These days, instead of bodies bobbing down the Nile, there are European white-water rafters. Kampala is home to Woolworths and ShopRite and several $300-a-night hotels.

“It’s hard to believe that was our country,” said Sisto Rwamafigi, a 25-year-old clerk at a video store who saw the movie.

It was only because of Uganda’s stability that the filmmakers from Fox Searchlight Pictures could bring a major entourage here to shoot on location. That is not always the case with African movies. Take “Black Hawk Down,” the big-budget action picture made about the infamous battle in Mogadishu in which 18 American servicemen were killed. It was filmed in Morocco.

Originally, this movie too was going to be filmed somewhere besides its setting, in South Africa, which has one of the biggest film industries on the continent. But after a research trip to Uganda, the producers decided to “take the movie home,” as they put it.

Mr. Whitaker said it was enormously helpful to walk through the actual places Amin haunted and meet actual people he victimized.

“All these things come together in this alchemic way,” Mr. Whitaker said at a pre-screening news conference. “The character comes to life and the spirit is brought forth.”

Whatever he did, many Ugandans said, it worked. Mr. Whitaker nailed Amin’s complexities, they said, and unlike previous portrayals that were one-dimensionally evil, this role revealed some of Amin’s positive qualities, helping explain how he rose to power in the first place.

“Amin made an attempt of ensuring the economy was in the hands of the indigenous people,” said Dixon Kamukama, a history professor at Makerere University in Kampala. “It was crude. But it was the beginning of what we needed.”

As soon as “The Last King of Scotland” opened in the United States in September, the buzz around Mr. Whitaker began. He heads into the Oscars as the favorite for best actor, having already won a Golden Globe award and one from the Screen Actors Guild.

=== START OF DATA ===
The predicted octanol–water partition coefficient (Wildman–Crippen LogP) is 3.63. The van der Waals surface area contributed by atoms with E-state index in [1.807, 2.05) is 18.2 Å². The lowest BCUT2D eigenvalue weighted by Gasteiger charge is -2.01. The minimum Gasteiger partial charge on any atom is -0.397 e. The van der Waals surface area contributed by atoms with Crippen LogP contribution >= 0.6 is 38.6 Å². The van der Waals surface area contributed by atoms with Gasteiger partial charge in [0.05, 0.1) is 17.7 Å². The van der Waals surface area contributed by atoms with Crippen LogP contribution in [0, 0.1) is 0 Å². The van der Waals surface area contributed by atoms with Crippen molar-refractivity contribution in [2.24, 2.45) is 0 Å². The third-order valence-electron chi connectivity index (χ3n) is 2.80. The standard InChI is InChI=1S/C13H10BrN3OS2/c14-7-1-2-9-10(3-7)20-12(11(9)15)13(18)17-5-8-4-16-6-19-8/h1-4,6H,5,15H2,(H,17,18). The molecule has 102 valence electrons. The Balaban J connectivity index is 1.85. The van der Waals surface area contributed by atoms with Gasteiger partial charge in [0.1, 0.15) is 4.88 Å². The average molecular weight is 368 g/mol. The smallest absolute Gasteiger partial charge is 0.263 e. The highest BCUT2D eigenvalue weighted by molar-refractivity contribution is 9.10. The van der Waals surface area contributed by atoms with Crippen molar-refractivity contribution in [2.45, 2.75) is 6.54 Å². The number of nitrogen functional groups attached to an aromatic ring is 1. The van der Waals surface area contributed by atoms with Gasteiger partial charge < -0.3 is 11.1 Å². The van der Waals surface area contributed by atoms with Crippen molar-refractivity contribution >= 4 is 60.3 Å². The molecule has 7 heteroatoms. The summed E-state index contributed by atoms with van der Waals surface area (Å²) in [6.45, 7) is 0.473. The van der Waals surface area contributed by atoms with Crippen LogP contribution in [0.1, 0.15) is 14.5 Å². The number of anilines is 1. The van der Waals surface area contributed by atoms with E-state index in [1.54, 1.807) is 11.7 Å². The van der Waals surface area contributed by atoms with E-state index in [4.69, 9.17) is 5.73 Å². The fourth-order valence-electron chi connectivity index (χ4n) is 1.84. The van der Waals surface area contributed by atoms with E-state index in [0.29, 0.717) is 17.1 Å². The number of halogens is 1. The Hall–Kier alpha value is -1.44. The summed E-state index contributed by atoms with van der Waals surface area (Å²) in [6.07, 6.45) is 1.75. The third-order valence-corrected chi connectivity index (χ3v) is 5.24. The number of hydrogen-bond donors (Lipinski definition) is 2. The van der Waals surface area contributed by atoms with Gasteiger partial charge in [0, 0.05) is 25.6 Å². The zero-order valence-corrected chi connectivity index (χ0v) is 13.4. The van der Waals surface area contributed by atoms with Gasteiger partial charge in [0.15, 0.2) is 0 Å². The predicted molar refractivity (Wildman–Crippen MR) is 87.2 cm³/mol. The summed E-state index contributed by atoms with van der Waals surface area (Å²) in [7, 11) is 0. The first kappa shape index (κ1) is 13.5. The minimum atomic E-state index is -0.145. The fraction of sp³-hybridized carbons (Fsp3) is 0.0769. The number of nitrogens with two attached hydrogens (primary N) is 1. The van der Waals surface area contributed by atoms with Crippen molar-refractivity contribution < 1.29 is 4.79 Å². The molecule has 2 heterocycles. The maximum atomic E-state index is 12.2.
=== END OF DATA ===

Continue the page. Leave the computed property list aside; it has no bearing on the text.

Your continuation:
Ugandans got a taste of Oscar extravagance on Saturday when a public relations firm from South Africa organized a day of over-the-top festivities at the Garden City Cineplex, the only multiscreen theater in the country. There were preparties and after-parties, with Uganda’s elite tipping back Champagne over zebra-print tables and young musicians pounding goatskin drums.

Even Uganda’s president, Yoweri Museveni, made an appearance, strutting down the red carpet, which his security staff had supplied specifically for the event, along with three truckloads of soldiers. But the tickets at the Cineplex cost roughly $5, far beyond the reach of most Ugandans.

So most who see “The Last King of Scotland” will see it in video halls like the one in Kampala that showed it Friday night, where tickets cost 20 cents, seats are long wooden benches and refreshments are not giant Hershey bars and buttered popcorn but handfuls of peanuts and plastic bags of sweetened milk.

About 200 moviegoers sat transfixed in a dark room watching Mr. Whitaker skulk across a 30-inch television screen. They gasped during the torture sessions and giggled during the sex scenes.

Just as the film was coming to a peak — with the doctor trying to escape Amin’s iron grip — the television screen blinked off. It was a Kampala moviegoer’s nightmare: a sudden power failure.

The audience streamed out into the muggy, buggy night, amid some confusion about whether they had seen the end of the film or not.

“It was great,” said Ismael Seguya, a butcher. “But can you help me see Part 2?”